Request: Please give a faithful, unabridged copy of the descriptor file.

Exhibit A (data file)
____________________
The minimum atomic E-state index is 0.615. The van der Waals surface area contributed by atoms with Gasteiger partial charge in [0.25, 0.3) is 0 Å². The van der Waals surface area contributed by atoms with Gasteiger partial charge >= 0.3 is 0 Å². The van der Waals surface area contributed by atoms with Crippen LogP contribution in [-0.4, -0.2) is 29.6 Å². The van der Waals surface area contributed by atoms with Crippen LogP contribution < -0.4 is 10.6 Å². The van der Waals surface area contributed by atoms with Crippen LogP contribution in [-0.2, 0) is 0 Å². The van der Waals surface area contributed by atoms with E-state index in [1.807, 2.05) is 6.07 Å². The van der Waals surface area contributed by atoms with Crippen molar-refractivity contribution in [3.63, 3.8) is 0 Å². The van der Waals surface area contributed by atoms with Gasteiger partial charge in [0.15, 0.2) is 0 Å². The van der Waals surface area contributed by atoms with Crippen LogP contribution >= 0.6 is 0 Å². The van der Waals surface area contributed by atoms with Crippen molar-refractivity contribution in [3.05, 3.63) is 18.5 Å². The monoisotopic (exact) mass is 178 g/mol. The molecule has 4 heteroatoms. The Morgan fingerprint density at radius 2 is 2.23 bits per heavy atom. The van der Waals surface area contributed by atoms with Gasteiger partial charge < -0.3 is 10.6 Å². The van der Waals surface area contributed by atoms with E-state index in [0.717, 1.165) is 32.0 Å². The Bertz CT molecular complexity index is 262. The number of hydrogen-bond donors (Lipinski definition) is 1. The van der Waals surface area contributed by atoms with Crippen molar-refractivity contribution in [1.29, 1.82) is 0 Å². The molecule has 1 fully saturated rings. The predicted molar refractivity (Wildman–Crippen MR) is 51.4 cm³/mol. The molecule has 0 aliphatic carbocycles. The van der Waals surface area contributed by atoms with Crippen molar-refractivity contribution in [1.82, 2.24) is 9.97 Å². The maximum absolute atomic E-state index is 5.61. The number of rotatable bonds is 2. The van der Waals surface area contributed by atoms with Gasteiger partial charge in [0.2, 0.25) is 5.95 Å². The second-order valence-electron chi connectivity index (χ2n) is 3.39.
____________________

The minimum atomic E-state index is 0.615. The van der Waals surface area contributed by atoms with Gasteiger partial charge in [0.25, 0.3) is 0 Å². The van der Waals surface area contributed by atoms with Gasteiger partial charge >= 0.3 is 0 Å². The van der Waals surface area contributed by atoms with Crippen LogP contribution in [-0.4, -0.2) is 29.6 Å². The van der Waals surface area contributed by atoms with Crippen LogP contribution < -0.4 is 10.6 Å². The van der Waals surface area contributed by atoms with Crippen LogP contribution in [-0.2, 0) is 0 Å². The van der Waals surface area contributed by atoms with E-state index in [1.807, 2.05) is 6.07 Å². The van der Waals surface area contributed by atoms with Crippen molar-refractivity contribution in [3.63, 3.8) is 0 Å². The van der Waals surface area contributed by atoms with Gasteiger partial charge in [0.15, 0.2) is 0 Å². The van der Waals surface area contributed by atoms with Crippen LogP contribution >= 0.6 is 0 Å². The van der Waals surface area contributed by atoms with Crippen molar-refractivity contribution in [3.05, 3.63) is 18.5 Å². The monoisotopic (exact) mass is 178 g/mol. The molecule has 4 heteroatoms. The Morgan fingerprint density at radius 2 is 2.23 bits per heavy atom. The van der Waals surface area contributed by atoms with Gasteiger partial charge < -0.3 is 10.6 Å². The van der Waals surface area contributed by atoms with E-state index in [0.717, 1.165) is 32.0 Å². The Bertz CT molecular complexity index is 262. The number of hydrogen-bond donors (Lipinski definition) is 1. The van der Waals surface area contributed by atoms with Crippen molar-refractivity contribution in [1.29, 1.82) is 0 Å². The molecule has 1 fully saturated rings. The predicted molar refractivity (Wildman–Crippen MR) is 51.4 cm³/mol. The molecule has 0 aliphatic carbocycles. The van der Waals surface area contributed by atoms with Crippen molar-refractivity contribution in [1.82, 2.24) is 9.97 Å². The maximum absolute atomic E-state index is 5.61. The number of rotatable bonds is 2. The van der Waals surface area contributed by atoms with Gasteiger partial charge in [0.2, 0.25) is 5.95 Å². The second-order valence-electron chi connectivity index (χ2n) is 3.39.